Microsoft cuts Internet Explorer in latest Insider build of Windows 10

Surface Laptop 3 13.5
Surface Laptop 3 13.5 (Image credit: Daniel Rubino/Windows Central)

What you need to know

  • Windows 10 Build 21387 is rolling out to Insiders in the Dev Channel.
  • The build marks the retirement of the Internet Explorer 11 desktop application.
  • Microsoft also turned off the "Eco mode" feature in the Task Manager as it refines its experience.

Microsoft just rolled out Windows 10 Build 21387 to Insiders in the Dev Channel. The build doesn't have any new features, but it does remove or turn off some notable features. Starting with Build 21387, Microsoft has retired the Internet Explorer 11 desktop application. This comes as no surprise, as Microsoft already announced the end of support for Internet Explorer.

The build also turns off the "Eco mode" feature in the Task Manager, though this feature seems set to make a return in the future. In the release notes of Build 21387, Microsoft explains that the feature was turned off while it refines the experience.

Here are all of the changes found in Windows 10 Build 21387:

  • The Internet Explorer 11 desktop application is now retired as of this Insider Preview build. For additional details see https://www.bing.com/?ref=aka&shorturl=IEmodeblog.
  • We are turning off the "Eco mode" feature in Task Manager in order to refine the experience and address several issues thanks to Windows Insider feedback.

There's also a long list of fixes in the build:

  • We fixed an issue in the previous flight where during the upgrade and in the welcome screens displayed after first sign in, the text was unexpectedly using the Times New Roman font.
  • We fixed an issue resulting in some Insiders seeing errors when trying to launch Notepad via the Run dialog.
  • We fixed an issue for WSL users, preventing some Linux GUI apps from launching correctly via the shortcut that is automatically added to Start menu.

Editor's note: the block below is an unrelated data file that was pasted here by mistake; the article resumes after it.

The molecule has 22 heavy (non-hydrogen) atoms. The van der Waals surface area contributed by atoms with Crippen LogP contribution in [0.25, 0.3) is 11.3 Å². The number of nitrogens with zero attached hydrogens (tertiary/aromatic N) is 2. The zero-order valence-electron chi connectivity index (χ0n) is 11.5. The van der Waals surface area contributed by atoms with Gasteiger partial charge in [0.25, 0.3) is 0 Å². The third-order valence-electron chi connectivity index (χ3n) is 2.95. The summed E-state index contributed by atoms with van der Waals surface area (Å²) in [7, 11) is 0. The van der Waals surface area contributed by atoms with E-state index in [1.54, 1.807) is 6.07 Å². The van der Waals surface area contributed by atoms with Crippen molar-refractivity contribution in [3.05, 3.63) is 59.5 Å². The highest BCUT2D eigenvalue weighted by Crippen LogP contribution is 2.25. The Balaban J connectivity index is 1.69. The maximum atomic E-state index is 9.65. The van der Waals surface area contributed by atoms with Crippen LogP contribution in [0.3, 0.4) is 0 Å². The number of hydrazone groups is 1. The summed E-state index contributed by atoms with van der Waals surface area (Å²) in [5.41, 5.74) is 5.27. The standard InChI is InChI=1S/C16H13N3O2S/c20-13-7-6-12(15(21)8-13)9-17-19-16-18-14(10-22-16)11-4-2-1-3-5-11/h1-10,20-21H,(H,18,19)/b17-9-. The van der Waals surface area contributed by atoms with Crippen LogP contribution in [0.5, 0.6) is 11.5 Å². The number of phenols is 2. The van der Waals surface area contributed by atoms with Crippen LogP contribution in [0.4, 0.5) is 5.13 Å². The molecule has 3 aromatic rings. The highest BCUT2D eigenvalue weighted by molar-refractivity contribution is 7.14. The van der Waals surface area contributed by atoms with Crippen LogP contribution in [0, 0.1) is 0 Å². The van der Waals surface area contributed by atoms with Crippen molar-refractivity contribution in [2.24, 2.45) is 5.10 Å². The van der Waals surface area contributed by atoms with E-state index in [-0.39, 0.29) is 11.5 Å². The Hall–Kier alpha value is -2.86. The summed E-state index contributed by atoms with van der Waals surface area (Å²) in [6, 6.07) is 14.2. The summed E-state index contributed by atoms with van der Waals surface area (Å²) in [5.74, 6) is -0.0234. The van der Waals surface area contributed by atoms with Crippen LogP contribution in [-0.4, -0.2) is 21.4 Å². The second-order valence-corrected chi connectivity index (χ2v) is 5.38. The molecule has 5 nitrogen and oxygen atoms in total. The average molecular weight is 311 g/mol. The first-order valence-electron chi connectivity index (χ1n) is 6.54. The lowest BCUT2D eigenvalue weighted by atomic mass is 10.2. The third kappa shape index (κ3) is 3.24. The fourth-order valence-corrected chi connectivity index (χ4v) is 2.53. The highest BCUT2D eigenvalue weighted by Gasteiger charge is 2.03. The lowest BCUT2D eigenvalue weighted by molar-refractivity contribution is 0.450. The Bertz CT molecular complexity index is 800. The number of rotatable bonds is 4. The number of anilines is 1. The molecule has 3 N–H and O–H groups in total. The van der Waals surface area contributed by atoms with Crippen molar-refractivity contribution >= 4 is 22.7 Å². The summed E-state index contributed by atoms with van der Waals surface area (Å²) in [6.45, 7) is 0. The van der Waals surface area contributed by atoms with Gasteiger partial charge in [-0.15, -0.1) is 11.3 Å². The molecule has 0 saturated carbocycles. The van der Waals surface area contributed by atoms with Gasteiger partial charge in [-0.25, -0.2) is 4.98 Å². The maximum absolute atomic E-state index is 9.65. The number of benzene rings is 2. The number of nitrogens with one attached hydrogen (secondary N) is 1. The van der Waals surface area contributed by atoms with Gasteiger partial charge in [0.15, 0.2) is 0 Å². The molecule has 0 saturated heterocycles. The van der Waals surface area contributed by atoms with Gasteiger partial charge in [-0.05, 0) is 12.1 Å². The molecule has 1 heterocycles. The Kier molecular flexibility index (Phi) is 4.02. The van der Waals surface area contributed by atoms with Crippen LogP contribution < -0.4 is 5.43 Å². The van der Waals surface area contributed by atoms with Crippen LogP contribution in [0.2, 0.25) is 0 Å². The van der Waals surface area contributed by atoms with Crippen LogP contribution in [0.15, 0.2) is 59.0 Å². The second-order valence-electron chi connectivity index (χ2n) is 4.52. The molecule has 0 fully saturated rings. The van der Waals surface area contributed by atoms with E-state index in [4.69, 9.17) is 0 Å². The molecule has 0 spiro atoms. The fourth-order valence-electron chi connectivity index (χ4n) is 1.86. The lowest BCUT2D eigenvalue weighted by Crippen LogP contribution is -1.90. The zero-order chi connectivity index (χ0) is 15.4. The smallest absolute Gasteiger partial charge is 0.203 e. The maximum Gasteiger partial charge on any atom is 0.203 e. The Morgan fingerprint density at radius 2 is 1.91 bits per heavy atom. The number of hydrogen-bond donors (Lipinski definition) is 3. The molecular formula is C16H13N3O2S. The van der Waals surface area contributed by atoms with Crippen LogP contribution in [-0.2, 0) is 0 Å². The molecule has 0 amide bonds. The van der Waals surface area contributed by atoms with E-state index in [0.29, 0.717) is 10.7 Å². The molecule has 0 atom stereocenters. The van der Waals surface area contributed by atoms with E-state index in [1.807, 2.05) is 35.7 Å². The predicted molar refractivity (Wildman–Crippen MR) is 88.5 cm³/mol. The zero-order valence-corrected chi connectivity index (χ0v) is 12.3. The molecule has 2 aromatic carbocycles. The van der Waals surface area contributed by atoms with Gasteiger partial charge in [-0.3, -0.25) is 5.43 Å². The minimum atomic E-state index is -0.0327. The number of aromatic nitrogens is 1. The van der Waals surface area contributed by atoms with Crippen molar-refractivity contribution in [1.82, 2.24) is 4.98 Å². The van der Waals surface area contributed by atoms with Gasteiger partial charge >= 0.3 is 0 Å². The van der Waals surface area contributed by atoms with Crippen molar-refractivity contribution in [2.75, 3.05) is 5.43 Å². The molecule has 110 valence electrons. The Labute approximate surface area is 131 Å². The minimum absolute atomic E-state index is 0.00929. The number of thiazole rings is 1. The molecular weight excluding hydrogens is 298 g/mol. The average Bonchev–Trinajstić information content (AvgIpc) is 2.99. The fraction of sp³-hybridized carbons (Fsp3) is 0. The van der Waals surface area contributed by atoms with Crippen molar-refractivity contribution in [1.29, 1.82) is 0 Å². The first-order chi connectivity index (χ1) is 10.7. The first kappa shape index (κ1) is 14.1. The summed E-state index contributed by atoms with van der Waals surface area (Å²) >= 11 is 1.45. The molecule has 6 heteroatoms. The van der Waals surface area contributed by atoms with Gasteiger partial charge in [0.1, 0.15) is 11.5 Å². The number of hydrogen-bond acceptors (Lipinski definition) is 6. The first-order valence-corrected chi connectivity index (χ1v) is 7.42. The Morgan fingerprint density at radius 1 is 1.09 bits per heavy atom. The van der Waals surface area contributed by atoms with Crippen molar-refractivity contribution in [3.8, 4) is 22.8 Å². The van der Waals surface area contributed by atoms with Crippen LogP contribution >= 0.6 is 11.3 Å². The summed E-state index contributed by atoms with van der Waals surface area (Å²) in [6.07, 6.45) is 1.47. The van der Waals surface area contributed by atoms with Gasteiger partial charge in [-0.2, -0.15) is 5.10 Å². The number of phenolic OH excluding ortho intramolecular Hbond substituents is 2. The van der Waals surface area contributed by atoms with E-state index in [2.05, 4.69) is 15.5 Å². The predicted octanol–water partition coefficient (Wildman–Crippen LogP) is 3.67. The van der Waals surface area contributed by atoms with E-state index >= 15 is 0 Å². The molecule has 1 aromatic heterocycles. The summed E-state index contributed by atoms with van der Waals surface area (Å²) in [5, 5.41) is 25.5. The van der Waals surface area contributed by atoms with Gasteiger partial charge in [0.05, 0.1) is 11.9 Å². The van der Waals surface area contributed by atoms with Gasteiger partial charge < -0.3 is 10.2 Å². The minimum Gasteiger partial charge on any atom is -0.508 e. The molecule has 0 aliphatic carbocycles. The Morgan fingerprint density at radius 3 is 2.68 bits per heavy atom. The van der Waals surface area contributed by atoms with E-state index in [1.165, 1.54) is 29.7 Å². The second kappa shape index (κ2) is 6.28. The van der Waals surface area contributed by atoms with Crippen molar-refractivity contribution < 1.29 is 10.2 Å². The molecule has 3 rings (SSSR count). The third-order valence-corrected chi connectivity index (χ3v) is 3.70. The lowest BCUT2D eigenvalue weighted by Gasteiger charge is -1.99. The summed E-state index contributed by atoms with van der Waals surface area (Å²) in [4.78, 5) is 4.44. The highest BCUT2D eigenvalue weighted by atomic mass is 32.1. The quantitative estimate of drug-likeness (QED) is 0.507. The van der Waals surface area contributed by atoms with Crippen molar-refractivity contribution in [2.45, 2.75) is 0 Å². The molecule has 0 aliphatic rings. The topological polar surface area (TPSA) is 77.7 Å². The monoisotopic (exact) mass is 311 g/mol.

• We fixed an issue resulting in the reset or change PIN workflows not working.
  • We fixed an issue where for some Insiders, night light was immediately turning off after being enabled.
  • We fixed an issue in recent flights where you might unexpectedly get a "We can't find an audio device" error when trying to play audio from a connected Bluetooth speaker.
  • We fixed an issue where explorer.exe might crash after repeated use of the touchpad gesture for switching Virtual Desktops.
  • We fixed two issues impacting the ability to print using USB printers.
  • We fixed an issue resulting in the Windows Update page potentially becoming unresponsive after clicking Pause Updates.
  • We fixed an issue causing some devices to fail with error code 0xc1900101. While this fix will resolve the problem on some devices, there is a second issue causing the same error code (noted below). We're working on a fix for this issue as well.
  • We fixed an issue where some devices were re-offered the .NET update after it is installed. After taking this build you should no longer be reoffered the .NET update. If you experience and issue getting Build 21387 because of a pending .NET update, you can work around the issue by pausing then un-pausing updates.